I wish your dad had been more like hers, but the fact that you have persisted and triumphed in the face of parental abuse & opposition ultimately proves how much your father is the real loser here. With his unforgiving rigidity and heartlessness, he truly has reaped what he has sown–I only hope your siblings can escape at some point as well. Your strength and tenacity has given them a remarkable role model, in any case. ♥

  5. Beyond the magnificent way which this is written, I’m sure it will give invaluable succour to those who suffer under the pernicious dynamic of tiger parenting.
    I’m sure you are proud of this piece of work, Jay. And if you aren’t, I think you should be.

  6. Once again, I’m astounded by the similarities of a strict Muslim upbringing & a Fundamentalist Christian one.

    Our parents didn’t view themselves as tigers, though. They thought (in my case) they were pleasing God by breaking my will & molding it to theirs.

    Thank you for being so unwavering in your honest evaluation of your childhood. This type of “parenting” must stop. The damage is too great to the psychology of the children, & the cost of broken relationships is too high.

  7. Hmm,reminds me of my mum, who didn’t like the fact, that I read a lot and didn’t approved of my hobbies either. She was more of a crazy tiger mum, who scared her kittens (foremost my elder brother and than my sister, who was the only one for a while, who had contact with her, because, well, she was crazy and hated herself as much as everyone, but she was our mother) and destroyed everything in her surroundings. She didn’t know what to do with us and to do with herself, but at some days she could be very sweet and sometimes caring and when se began drinking, she was scary as hell.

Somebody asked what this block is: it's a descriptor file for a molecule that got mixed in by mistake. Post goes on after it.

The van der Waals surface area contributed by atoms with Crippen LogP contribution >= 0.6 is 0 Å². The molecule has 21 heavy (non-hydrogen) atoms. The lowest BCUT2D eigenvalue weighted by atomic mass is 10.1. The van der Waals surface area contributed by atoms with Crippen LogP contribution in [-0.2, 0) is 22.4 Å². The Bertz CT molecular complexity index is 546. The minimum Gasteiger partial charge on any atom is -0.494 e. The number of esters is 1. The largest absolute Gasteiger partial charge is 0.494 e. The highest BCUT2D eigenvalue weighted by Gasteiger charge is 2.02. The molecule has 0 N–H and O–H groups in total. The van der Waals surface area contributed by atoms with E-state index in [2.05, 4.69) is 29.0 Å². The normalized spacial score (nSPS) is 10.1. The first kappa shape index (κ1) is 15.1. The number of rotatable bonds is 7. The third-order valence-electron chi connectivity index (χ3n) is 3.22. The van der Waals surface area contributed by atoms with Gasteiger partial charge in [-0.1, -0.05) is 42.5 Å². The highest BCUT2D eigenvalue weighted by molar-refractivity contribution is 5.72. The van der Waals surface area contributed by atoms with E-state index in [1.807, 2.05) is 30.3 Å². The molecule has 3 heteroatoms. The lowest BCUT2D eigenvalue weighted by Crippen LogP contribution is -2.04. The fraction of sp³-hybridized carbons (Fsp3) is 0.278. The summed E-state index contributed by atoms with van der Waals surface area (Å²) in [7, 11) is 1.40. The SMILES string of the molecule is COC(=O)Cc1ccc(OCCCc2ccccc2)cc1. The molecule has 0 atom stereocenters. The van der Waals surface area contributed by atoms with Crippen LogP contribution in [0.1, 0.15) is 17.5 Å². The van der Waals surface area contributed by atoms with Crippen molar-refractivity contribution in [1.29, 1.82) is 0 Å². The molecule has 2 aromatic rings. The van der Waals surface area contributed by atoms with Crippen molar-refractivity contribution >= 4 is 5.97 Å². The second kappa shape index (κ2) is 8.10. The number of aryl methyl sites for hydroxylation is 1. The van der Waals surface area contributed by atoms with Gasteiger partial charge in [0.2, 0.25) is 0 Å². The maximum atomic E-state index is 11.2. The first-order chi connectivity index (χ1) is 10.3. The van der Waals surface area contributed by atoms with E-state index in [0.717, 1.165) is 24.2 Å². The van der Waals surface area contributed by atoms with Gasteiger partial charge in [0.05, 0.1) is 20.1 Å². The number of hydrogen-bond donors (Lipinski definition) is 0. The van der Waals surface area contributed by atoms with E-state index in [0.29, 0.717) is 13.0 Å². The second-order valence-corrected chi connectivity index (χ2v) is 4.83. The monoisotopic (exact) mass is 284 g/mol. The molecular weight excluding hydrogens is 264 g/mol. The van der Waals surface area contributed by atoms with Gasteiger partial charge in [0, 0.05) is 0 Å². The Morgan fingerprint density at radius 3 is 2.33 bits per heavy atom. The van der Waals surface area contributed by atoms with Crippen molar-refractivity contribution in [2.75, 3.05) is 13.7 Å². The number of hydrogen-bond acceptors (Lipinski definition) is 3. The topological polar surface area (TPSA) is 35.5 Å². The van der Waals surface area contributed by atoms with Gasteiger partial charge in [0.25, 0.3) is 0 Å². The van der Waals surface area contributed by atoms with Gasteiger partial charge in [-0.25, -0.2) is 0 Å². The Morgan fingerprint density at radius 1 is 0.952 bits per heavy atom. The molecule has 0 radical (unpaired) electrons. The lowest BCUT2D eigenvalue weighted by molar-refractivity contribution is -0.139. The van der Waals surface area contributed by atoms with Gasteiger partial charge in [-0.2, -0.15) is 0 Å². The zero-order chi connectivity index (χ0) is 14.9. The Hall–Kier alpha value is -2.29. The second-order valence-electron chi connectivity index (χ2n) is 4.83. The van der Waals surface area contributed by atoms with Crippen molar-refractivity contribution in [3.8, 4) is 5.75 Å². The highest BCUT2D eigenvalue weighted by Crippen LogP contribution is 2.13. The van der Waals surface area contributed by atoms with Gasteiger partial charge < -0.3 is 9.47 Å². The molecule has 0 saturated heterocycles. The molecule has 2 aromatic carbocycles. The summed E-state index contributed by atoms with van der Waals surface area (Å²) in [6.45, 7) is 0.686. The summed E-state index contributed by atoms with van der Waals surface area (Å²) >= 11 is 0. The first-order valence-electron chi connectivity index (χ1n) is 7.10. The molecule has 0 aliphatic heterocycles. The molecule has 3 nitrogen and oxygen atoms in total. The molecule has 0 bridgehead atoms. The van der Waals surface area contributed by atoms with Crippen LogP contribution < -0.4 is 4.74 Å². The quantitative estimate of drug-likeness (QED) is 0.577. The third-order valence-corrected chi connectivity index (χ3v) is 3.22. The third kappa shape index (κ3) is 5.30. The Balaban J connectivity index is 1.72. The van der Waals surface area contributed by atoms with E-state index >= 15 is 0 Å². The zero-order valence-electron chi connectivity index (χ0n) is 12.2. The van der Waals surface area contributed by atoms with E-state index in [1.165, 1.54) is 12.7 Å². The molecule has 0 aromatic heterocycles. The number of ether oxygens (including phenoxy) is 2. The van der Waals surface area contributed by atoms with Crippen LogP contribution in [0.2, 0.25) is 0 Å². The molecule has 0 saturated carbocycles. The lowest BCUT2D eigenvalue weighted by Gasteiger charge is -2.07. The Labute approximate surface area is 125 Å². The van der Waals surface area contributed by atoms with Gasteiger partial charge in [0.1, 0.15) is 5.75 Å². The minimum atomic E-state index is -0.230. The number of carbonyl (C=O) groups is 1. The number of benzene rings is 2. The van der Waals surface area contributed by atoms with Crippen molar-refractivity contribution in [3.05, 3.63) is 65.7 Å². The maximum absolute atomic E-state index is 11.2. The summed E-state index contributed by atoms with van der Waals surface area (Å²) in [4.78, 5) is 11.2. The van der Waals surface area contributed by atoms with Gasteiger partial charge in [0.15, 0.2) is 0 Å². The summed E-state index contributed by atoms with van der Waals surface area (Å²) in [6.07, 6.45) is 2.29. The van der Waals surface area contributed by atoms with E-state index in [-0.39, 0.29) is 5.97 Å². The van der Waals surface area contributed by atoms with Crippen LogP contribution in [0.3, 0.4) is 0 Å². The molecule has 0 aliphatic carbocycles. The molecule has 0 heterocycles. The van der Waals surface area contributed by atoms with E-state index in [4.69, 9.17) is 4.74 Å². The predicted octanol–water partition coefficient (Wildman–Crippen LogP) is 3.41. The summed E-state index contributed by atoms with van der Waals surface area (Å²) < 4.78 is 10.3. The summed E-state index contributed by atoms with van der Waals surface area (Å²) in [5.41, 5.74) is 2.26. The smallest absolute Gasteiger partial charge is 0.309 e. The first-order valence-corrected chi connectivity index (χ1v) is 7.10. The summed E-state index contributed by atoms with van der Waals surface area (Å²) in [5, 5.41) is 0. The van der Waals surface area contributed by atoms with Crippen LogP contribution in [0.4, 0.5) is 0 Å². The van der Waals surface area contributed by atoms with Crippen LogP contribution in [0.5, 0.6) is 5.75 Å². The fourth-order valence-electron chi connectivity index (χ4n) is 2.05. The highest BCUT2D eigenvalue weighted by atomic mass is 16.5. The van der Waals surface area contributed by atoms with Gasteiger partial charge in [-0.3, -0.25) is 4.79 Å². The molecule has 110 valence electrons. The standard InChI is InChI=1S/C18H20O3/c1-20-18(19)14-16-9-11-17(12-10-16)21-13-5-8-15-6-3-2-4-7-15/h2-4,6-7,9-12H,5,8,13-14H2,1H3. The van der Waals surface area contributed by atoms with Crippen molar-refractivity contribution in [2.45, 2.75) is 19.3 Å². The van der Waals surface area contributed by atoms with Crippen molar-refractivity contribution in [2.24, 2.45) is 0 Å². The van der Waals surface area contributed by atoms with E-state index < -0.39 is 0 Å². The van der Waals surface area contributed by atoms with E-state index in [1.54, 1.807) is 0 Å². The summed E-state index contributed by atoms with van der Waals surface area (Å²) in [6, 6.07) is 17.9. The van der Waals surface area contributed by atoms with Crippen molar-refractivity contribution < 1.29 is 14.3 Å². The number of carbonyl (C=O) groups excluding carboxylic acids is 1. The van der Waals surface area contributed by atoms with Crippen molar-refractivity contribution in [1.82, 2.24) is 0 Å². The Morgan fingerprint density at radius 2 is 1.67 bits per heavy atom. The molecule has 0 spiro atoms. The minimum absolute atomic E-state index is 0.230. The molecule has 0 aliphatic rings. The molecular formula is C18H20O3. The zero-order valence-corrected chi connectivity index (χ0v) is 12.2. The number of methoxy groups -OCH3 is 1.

But we (at least my sister and I) wanted to be loved by her. Even when we know, that it wasn’t good for us, even when we know, that she only wanted us to see, because there was nothing for her anymore after the divorce (we lived with my father, who ist he best father in the world, although he himself had a lot to learn). And I think we still love her, because she is our mother, and she brought us to this world and under all this hate, destruction, immaturity and stupidty (she isn’t a very bright person) there is still a the hint of a nice (even decent) person, who she could have been, if she had the power to grew up and to take responsibility for her actions.
    But I don’t think, that this is gonna happen so soon. I still love her, even when I think that she is a terrible human being. Not evil, just terrible and my greatest fear to become.
    So yeah, feel hugged. It isn’t the same story, but some thinks sound familiar to me and we (my brother, my sister and my stepsister, who had similiar terrible father) can relate. Thank you, for sharing this with us.
    And I hope my post wasn’t too long.
    Greetings from Germanx
    Harry Easter

  8. Pingback: A Note on Trigger Warnings | The Daily Post

  9. It’s not the first time I read this post of yours’ but it os the first time I hace the enough braveness to leave a comment.
    Every time I read this part
    ” I remember something he used to say to me after yelling at me, when his rage had subsided and he was holding me in his arms as though I were just a lost lamb he was trying to save from herself. “A father’s anger is never really anger, baita-jee,” he would say, stroking my hair as I sobbed. “When a father gets angry, it’s because he loves you.””, I cry. I can’t help myself to do any other thing. I really try to be less weak, but- I guess that while is a thing it still happen to me, I won’t have any chance to don’t cry.
    The positive thing is that when I read your post, I tell myself that if you could make it, I will. That I don’t have to remain silent, when I become independent. And (inshallah) I will.
    I only wanted to tell you this thing so you could know that you’ve helped someone (from other country, living in other continent) to be more confident about her chances. Thank you. I hope you’ll have a happy life, because you really deserve it.
    Thank you, again.
    From one follower.

  10. Great article! I didn’t have tiger parents but they were more strict and more conservative than my non-Indian friends. The reflexive, refractory period after my mother passing away means I get to decide now and that I too have photos with cleavage and sleeveless shirts and I’m making my peace w it. I have friends without my “Catholic School Girl Guilt” equivalent who walk around in string bikinis and it isn’t about objectification but about sports. It is a neat way to live… To be free to do what one wants and feel good about oneself and be happy. How freaking novel. 🙂 Thank you for the article! Wishing you al amazing things. Xoxo